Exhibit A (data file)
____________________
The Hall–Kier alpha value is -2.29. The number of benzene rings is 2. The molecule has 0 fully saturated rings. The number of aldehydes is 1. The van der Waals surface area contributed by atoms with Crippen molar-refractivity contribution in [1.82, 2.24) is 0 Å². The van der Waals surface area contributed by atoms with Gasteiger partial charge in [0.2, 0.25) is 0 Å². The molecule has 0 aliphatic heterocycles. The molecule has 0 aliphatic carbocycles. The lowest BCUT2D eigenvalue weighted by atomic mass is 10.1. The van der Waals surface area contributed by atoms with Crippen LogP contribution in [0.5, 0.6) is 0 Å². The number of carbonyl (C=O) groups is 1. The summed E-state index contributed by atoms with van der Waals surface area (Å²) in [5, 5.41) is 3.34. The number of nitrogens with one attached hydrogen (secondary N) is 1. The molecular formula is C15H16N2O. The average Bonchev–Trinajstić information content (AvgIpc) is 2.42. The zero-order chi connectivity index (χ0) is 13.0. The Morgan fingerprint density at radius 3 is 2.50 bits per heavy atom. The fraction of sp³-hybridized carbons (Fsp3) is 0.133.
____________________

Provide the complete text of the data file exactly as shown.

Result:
The Hall–Kier alpha value is -2.29. The number of benzene rings is 2. The molecule has 0 fully saturated rings. The number of aldehydes is 1. The van der Waals surface area contributed by atoms with Crippen molar-refractivity contribution in [1.82, 2.24) is 0 Å². The van der Waals surface area contributed by atoms with Gasteiger partial charge in [0.2, 0.25) is 0 Å². The molecule has 0 aliphatic heterocycles. The molecule has 0 aliphatic carbocycles. The lowest BCUT2D eigenvalue weighted by atomic mass is 10.1. The van der Waals surface area contributed by atoms with Crippen LogP contribution in [0.5, 0.6) is 0 Å². The number of carbonyl (C=O) groups is 1. The summed E-state index contributed by atoms with van der Waals surface area (Å²) in [5, 5.41) is 3.34. The number of nitrogens with one attached hydrogen (secondary N) is 1. The molecular formula is C15H16N2O. The average Bonchev–Trinajstić information content (AvgIpc) is 2.42. The zero-order chi connectivity index (χ0) is 13.0. The Morgan fingerprint density at radius 3 is 2.50 bits per heavy atom. The fraction of sp³-hybridized carbons (Fsp3) is 0.133.